Jury Doody

03 Oct

On Monday of this week I got to be a part of the American Judicial System.

I was summoned to be a juror.

Many people become unhinged when they get a Jury Summons.  They think: “Jury duty could last days, weeks, or even months!  I cannot be away from my work for that long!”.  When in fact, just yesterday they spent over an hour at work conducting a vigorous and, sadly, fruitful search for navel lint.

I personally didn’t mind it much when I got my summons.  I kinda felt like “Wait… so… instead of commuting two hours into the city, spending the entire day working and then commuting two more hours to arrive at a dark house with a sleeping family… you want me to spend the entire day deciding the fate of some poor bastard and still get home in time to enjoy a hot dinner?  Where do I sign?”.  Frankly, it’s amazing this doesn’t use up vacation time.

Me: Dammit! I cannot use my BlackBerry?

Guard: No, that’s ok, we allow Blackberr-

Me: This is an outrage

Guard: But sir, we allow-

Me, handing my BlackBerry to the guard: My boss won’t be happy, but I guess that’s that.  Which way is the courtroom?

Guard: That way.  But sir, we are going to have to insist that you wear pants.

There was nothing about THAT on the Jury Summons!

Once you get past the security checkpoint, you are ushered into a large room where you…

WARNING: If you want to maintain the fantasy of the wild, crazy, hedonistic party that is the process of Jury Selection, then read no more!


Like a fool, I came early.  I arrived by 9am, even though we didn’t have to be there till 11am.  Because of my early arrival, however, I was able to get a good seat so that I could concentrate on the most entertaining part of Jury Service… the other potential Jurors.

Over the next few hours, I saw the first round of a game that I now know as “Jury Service Avoidance”.  From my prime location I was able to closely observe, and categorize the players in this game.  Some of the first ones I identified were:

The Mom: How is she expected to get a babysitter?  I mean, you only gave her several months notice!

The Important Business Person: Sure, you may work.  But not like them!  You are but a cog in the machine.  Without them, their company will go out of business!

The Non-English Speaker: When they were speaking to you earlier, they appeared to know English rather well.  But when asked by a court official?  Suddenly they don’t “habla” so much.

The Idiot: This is my “catch-all” category for the rest of the people that wanted no part of Jury Duty, but could not think up any believable reasons not to be there.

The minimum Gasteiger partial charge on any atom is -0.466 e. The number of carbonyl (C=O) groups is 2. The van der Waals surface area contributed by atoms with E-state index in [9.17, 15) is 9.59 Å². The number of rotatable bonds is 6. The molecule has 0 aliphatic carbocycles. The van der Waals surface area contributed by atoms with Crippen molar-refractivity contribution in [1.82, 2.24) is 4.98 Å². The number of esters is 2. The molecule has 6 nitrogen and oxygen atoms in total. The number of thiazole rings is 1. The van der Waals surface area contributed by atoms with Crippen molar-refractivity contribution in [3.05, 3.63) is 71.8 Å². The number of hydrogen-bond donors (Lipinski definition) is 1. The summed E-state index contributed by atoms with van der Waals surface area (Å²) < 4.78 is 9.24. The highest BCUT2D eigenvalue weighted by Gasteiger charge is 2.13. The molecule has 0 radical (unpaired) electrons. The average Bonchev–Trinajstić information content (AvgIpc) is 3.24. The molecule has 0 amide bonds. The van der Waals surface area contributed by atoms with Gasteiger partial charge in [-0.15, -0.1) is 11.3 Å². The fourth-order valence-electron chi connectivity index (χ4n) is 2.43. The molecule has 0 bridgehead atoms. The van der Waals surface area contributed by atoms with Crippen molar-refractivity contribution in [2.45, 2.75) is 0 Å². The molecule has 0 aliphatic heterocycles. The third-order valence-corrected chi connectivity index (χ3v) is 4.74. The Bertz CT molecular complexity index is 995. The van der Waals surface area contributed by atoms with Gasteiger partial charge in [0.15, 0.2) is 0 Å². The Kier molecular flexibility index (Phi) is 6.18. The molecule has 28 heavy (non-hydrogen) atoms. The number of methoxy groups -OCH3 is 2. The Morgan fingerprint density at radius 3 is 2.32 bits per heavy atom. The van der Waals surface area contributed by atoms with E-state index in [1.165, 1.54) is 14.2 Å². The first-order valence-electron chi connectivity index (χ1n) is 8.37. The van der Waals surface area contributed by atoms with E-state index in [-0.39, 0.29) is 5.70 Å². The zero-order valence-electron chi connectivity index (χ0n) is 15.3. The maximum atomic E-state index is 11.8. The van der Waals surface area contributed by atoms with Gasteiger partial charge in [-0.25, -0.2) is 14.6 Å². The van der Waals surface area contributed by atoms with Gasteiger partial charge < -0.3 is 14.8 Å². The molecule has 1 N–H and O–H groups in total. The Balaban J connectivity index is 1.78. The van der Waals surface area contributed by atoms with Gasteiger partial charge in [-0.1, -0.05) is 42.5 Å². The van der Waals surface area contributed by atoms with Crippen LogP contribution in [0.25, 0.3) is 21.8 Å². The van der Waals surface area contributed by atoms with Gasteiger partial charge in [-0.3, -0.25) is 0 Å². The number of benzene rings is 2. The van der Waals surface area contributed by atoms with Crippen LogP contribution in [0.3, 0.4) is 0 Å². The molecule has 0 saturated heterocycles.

This parade of fantastic excuses trampled the ground before the uncaring government workers for hours and hours.  Each assault, however, was soundly rebuffed by a shield of carbon-steel coated apathy.  And so, the whiny bitches were forced to take their ridiculously uncomfortable seats and watch “News 12” just like the rest of us.

“News 12” seems somehow different when you watch it for hours at a time.  It’s only after an hour or two, that you realize that the entire channel has only about 15 minutes of news.  They simply repeat it over, and over, and over (and over).  If I had to hear about Cadbury recalling their products ONE more time, I swear I would be entering the courtroom in a slightly different capacity.

But, after a mere five hours of waiting, we were all called into the courtroom.  Once we were all seated uncomfortably on the hard wooden benches in the back of the room, the judge asked if there were any of us that felt we could not perform our duty as jurors.  That’s when round two of “Jury Service Avoidance” began.  A couple of new players emerged:

This Sick Person: When I sat near this person in the waiting room, they were as quiet as could be.  Thoroughly engaged in the captivating news program about the dangers of sports drinks.  But, as soon as we entered the courtroom?  They started coughing like they had Tuberculosis.

The Old Person: His excuses were: a) He doesn’t hear so well, and b) He has to pee… often.  While he was up talking to the judge, I would estimate that he put his hand to his ear and said, I quote, “Eh?”, about a dozen times.  Stupid?  Yes.  But his plan appeared to work, since he was allowed to leave.  And it’s a good thing for me too, since he sat next to me, and I am pretty sure I knew what “Plan B” was.

After that round of filtering, they selected 15 of us to sit up where the jury sits, and they started to interview us.  I was among those 15 potential jurors, and so were several members of our last group of players in the third, and final round of “Jury Service Avoidance”:

The Desperate: I am pretty sure these were the same exact people that I lumped into the “Idiots” category.  But moving further along in the process forced them to metamorph into something more strange and beautiful.  Something more… retarded.

These poor souls were now fighting like cornered rats.  The fear that they might actually have to do something useful for their country was now fully clouding their judgment.  They would do and say almost anything to avoid being there.  I saw one of them eyeing the bailiff’s gun.

Lawyer: Does everyone here believe they can be fair and impartial?

Juror #9: No.

Lawyer: What do you mean, “No”?

Juror #9: I hate you.

Those may not have been his exact words.  But they were close.

Eventually, the interviews were finished, the judge and lawyers discussed their observations in private, and finally they announced who would stay and who would go.

Alas, I was not picked to be a juror.

But still, I feel like I got to play a part in the never-ending pursuit of justice.

And I got home in time for dinner.

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Posted by on October 3, 2008 in Uncategorized


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